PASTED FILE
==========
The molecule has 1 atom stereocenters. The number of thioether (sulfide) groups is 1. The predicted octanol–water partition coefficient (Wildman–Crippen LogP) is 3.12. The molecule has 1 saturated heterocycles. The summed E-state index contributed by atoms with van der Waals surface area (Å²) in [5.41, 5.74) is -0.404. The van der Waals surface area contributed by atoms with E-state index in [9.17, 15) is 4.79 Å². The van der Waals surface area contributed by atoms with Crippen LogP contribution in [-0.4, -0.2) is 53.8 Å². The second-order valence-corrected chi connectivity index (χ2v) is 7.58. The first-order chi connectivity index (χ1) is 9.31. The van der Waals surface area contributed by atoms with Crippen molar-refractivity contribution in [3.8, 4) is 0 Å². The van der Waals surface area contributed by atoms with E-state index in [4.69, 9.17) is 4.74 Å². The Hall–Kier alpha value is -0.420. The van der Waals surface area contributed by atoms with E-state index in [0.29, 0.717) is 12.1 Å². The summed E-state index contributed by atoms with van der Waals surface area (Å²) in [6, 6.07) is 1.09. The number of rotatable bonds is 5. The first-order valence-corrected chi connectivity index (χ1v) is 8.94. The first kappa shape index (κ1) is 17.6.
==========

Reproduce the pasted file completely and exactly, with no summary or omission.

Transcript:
The molecule has 1 atom stereocenters. The number of thioether (sulfide) groups is 1. The predicted octanol–water partition coefficient (Wildman–Crippen LogP) is 3.12. The molecule has 1 saturated heterocycles. The summed E-state index contributed by atoms with van der Waals surface area (Å²) in [5.41, 5.74) is -0.404. The van der Waals surface area contributed by atoms with E-state index in [9.17, 15) is 4.79 Å². The van der Waals surface area contributed by atoms with Crippen LogP contribution in [-0.4, -0.2) is 53.8 Å². The second-order valence-corrected chi connectivity index (χ2v) is 7.58. The first-order chi connectivity index (χ1) is 9.31. The van der Waals surface area contributed by atoms with Crippen molar-refractivity contribution in [3.8, 4) is 0 Å². The van der Waals surface area contributed by atoms with E-state index in [4.69, 9.17) is 4.74 Å². The Hall–Kier alpha value is -0.420. The van der Waals surface area contributed by atoms with E-state index in [0.29, 0.717) is 12.1 Å². The summed E-state index contributed by atoms with van der Waals surface area (Å²) in [6, 6.07) is 1.09. The number of rotatable bonds is 5. The first-order valence-corrected chi connectivity index (χ1v) is 8.94. The first kappa shape index (κ1) is 17.6.